11th Apr 2007 - VoteScotland roadshow comes to East Kilbride
People in East Kilbride will be urged to make their voice heard at the elections on 3 May when the VoteScotland roadshow comes to the town on Wednesday 11 April.
With only a few weeks left to go until the elections, residents are being urged to visit the roadshow at Kingsgate Retail Park between 10am and 4pm to find out all the information they need to be able to vote, including how to register and how to fill in their ballot paper on the day.
Visitors to the roadshow will be able to play digital games involving pop stars and footballers to find out how the voting systems work and experience a virtual walk through a polling station. There will also be give-aways and visitors will have the chance to practise filling out a ballot paper and be invited to sign up for a text reminder to vote on 3 May.
The roadshow is one of two planned for the town with the second taking place at South Lanarkshire College (Village Campus) on Tuesday 17 April from 10am to 4pm.
The roadshow tour is part of the national VoteScotland campaign, a politically neutral campaign organised by the Scottish Executive and the Electoral Commission to inform people about the Scottish Parliamentary and council elections on 3 May and to encourage everyone to use their vote.
Anyone who hasn't yet registered to vote can pick up a registration form at the event - the final deadline to register is 18 April.
The VoteScotland roadshow is particularly aimed at young people, who are less likely to vote - only 42% of 18 to 24-year-olds voted in the 2003 Scottish Parliamentary Election. It will also be targeting community and faith groups and certain minority ethnic groups which are also less likely to register and vote.
Archie Strang, the Returning Officer for South Lanarkshire, said: "Politics affects every aspect of our daily lives, including issues such as the environment and education. These roadshows are about encouraging everyone, especially young people, not to miss out on the chance to have their say on whatever matters to them by voting on 3 May.
"Voting is quick and easy and is your way of participating in our democracy. It really is the most important way of influencing the future."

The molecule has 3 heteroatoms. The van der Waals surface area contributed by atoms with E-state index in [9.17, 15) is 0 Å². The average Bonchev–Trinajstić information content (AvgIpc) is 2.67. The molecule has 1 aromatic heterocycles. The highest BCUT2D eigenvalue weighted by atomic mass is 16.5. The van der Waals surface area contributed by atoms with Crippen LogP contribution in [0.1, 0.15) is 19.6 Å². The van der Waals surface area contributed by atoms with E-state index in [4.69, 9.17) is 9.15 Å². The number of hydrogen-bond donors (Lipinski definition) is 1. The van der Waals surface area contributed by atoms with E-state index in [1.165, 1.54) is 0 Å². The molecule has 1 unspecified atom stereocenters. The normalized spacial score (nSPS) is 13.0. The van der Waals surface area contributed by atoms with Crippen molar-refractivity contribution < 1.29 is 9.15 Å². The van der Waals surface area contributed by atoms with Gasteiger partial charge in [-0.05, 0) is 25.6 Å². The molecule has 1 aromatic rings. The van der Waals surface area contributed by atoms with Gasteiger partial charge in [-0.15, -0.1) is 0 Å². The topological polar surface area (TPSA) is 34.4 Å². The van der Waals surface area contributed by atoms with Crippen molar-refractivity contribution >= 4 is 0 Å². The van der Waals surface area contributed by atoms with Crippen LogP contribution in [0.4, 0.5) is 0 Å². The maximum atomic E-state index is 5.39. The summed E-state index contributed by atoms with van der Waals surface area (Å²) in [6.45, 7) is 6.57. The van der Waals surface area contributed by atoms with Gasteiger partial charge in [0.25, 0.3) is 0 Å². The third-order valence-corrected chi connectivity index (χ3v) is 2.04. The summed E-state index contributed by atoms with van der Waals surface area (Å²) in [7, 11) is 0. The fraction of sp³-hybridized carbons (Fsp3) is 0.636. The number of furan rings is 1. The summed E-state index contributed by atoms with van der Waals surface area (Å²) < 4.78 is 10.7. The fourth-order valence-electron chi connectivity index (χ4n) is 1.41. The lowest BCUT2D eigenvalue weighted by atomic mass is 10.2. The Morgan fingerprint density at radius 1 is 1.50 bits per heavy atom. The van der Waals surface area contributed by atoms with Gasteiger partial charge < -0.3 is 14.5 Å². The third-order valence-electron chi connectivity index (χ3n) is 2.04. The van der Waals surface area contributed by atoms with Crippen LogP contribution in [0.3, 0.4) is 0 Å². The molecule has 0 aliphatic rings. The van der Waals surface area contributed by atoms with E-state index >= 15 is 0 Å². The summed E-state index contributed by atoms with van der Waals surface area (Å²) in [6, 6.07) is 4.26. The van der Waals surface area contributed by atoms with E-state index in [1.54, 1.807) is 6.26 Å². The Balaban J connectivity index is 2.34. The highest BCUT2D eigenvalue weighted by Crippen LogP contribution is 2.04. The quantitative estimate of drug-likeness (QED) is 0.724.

A key aim of the VoteScotland campaign is to inform people about the two voting systems being used in the elections on 3 May.
For the council elections, voters will rank candidates in order of preference using numbers - the single transferable vote system (STV). Single Transferable Vote (STV) for council elections. STV asks voters to rank listed candidates in order of preference (1, 2, 3, 4 and so on). You can vote for as few or as many candidates as you choose. With STV, if the voter's first choice of candidate does not require their vote - having already secured enough votes to be elected - that vote moves (transfers) to the voter's second choice, and so it continues until the required number of candidates are elected.
For Scottish Parliamentary elections, voters will use an X to mark choices for constituency and region. Under this Additional Member System (AMS) voters have two votes - the first to choose a constituency MSP, the second to elect seven regional members from a list of political parties or individual candidates. AMS is a proportional system combining the election of constituency candidates with a vote for a preferred party or individual candidate.
To find out more, call the free VoteScotland Helpline on 0800 0141 012 or go to the VoteScotland website.
You can check whether you are registered to vote by contacting your local electoral registration office. Forms are also available at http://www.aboutmyvote.co.uk/(this link will open in a new window).
To receive a text reminder to vote on 3 May, enter the keyword VOTER into a text message and send to 61611 (costs at standard network rates). A dot mobile website where voters can access information about the elections on their mobile phones has been launched at http://www.votescotland.mobi/(this link will open in a new window). This is the first time a WAP site has been used for an election campaign in the UK.